Sunday, October 11, 2009

Eight Years On

The Second World War lasted six years and long before it was over the American people had built airplanes, ships, tanks, bombs, guns and bullets to support the troops.  No effort was spared.  Rationing of sugar, butter, meat, milk, gasoline and rubber were endured by the citizenry (rich and poor alike) so that the troops could have what they needed to ensure a successful outcome as well as spreading the pain equally among the populace.

It's been twenty years since we had a president with direct experience on the battlefield and it shows.   Once you've had to dodge a few bullets or your plane has been shot out of the air you tend to appreciate your equipment and hope that it is the best there is.  Unfortunately, the troops of today don't have that confidence and haven't for many years.

Eisenhower warned about the military complex in his farewell speech to the nation while also pointing out their responsibility to the country.  Somehow the military complex has grown without holding up its share of the bargain.
A vital element in keeping the peace is our military establishment. Our arms must be mighty, ready for instant action, so that no potential aggressor may be tempted to risk his own destruction.
When I was in basic training they ran us through a simulated firefight using tracer ammunition. Even though I knew I wasn't going to be harmed it was still a terrifying experience.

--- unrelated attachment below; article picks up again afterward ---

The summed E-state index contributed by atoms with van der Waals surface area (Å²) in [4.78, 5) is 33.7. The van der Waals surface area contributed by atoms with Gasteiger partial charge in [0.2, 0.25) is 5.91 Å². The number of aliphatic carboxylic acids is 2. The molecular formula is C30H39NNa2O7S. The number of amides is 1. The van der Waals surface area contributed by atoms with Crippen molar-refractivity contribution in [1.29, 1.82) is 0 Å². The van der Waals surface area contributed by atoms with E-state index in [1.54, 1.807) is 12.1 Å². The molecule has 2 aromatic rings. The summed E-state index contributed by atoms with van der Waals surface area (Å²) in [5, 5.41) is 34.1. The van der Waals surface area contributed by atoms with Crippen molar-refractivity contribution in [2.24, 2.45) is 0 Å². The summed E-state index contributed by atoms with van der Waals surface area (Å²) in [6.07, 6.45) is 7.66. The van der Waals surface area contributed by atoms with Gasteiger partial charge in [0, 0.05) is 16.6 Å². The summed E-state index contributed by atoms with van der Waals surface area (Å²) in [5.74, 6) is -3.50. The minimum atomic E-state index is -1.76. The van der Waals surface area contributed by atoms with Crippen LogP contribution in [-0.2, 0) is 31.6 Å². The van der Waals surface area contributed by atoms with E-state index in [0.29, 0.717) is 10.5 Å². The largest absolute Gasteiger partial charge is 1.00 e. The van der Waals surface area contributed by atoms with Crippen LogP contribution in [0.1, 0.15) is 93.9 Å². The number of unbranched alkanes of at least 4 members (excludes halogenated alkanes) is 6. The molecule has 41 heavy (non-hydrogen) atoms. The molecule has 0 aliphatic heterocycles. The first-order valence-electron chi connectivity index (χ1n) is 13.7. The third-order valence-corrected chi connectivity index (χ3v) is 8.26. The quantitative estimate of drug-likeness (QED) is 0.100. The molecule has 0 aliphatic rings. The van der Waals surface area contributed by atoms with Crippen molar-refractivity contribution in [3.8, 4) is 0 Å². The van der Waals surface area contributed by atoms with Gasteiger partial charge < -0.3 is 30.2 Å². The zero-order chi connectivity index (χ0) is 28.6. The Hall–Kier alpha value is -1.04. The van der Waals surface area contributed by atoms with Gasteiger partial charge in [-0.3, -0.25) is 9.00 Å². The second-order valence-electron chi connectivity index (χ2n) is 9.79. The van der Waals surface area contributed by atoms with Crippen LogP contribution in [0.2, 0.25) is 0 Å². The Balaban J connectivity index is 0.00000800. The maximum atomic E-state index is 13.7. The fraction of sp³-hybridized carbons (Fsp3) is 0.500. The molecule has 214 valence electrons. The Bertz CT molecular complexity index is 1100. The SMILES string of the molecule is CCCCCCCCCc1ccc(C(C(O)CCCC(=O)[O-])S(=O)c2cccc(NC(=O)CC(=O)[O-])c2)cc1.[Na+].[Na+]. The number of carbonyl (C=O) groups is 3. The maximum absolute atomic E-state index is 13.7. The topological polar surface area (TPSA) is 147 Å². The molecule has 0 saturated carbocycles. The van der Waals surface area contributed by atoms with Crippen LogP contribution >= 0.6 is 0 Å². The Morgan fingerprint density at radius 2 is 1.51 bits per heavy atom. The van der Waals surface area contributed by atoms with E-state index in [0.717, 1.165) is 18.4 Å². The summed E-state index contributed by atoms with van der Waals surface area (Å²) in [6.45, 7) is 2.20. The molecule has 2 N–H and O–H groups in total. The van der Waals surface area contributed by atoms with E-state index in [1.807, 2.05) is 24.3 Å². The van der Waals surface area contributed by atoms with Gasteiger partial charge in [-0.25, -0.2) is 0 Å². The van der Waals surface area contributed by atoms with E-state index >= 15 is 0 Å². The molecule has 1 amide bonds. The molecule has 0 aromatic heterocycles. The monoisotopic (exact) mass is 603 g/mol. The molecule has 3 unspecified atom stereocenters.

We were on a night march and bombs started going off and there was incoming "fire". We were supposed to return "fire" while trying to make it to a safe outpost. Things were going okay until about five minutes into the firefight when my M16 jammed.  It's amazing what you can do when you're scared.  I cleared my weapon while on the run and after firing a few more rounds, it jammed again.  Thirty five years later and the troops in Afghanistan are having the same problems with their weapons except this is not a training exercise.  The M4 jams under duress and during last year's battle at Wanat, during a critical time in the battle, many of their weapons were rendered unusable due to jamming under heavy use and nine US soldiers lost their lives.

As I've stated before, the longer you are at war the more the enemy learns about tactics and the more willing they are to employ them.  In 2006 the Taliban pinned down a group of Green Berets, they repeated it in Wanat and once again this past week.  The absolute least, and I mean least, we could do for our troops is provide them with weaponry that works when they need them.  Every time.  A rifle is meant to be fired, not used as a club and it shouldn't get so hot that you are unable to clear a jam.  If shuttle tiles can be built to withstand the heat of orbital reentry, weapons designed for war should be able to withstand sustained usage under the conditions they are supposedly manufactured for.

Eight years on and our troops are still going to war with inferior equipment.  Mullah Omar may have retreated eight years ago but he's back now with experience under his robes and willing to use it.  No one has ever successfully invaded Afghanistan and we aren't going to succeed using equipment that doesn't do its primary job.  That we haven't learned that painful lesson is the second error of historic proportions and sending in 40,000 more troops with shoddy equipment isn't going to change anything except our troops increasing body count.